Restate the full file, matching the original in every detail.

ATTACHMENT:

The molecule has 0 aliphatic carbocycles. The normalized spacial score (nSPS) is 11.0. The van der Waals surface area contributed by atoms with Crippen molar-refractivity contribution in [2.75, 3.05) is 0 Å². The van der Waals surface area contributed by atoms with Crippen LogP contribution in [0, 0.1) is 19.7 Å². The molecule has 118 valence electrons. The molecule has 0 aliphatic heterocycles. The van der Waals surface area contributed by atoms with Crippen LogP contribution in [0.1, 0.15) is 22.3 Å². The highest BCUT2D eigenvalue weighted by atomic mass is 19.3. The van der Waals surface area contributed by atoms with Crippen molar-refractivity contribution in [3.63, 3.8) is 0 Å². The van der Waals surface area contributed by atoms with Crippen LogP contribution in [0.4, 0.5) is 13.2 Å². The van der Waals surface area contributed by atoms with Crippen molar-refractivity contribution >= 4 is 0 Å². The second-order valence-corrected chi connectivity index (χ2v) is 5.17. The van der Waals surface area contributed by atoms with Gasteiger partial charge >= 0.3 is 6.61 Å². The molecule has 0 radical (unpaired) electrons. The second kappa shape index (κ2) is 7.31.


The molecule has 0 aliphatic carbocycles. The normalized spacial score (nSPS) is 11.0. The van der Waals surface area contributed by atoms with Crippen molar-refractivity contribution in [2.75, 3.05) is 0 Å². The van der Waals surface area contributed by atoms with Crippen LogP contribution in [0, 0.1) is 19.7 Å². The molecule has 118 valence electrons. The molecule has 0 aliphatic heterocycles. The van der Waals surface area contributed by atoms with Crippen LogP contribution in [0.1, 0.15) is 22.3 Å². The highest BCUT2D eigenvalue weighted by atomic mass is 19.3. The van der Waals surface area contributed by atoms with Crippen molar-refractivity contribution in [3.63, 3.8) is 0 Å². The van der Waals surface area contributed by atoms with Crippen LogP contribution in [0.4, 0.5) is 13.2 Å². The van der Waals surface area contributed by atoms with Crippen molar-refractivity contribution >= 4 is 0 Å². The second-order valence-corrected chi connectivity index (χ2v) is 5.17. The van der Waals surface area contributed by atoms with Gasteiger partial charge >= 0.3 is 6.61 Å². The molecule has 0 radical (unpaired) electrons. The second kappa shape index (κ2) is 7.31.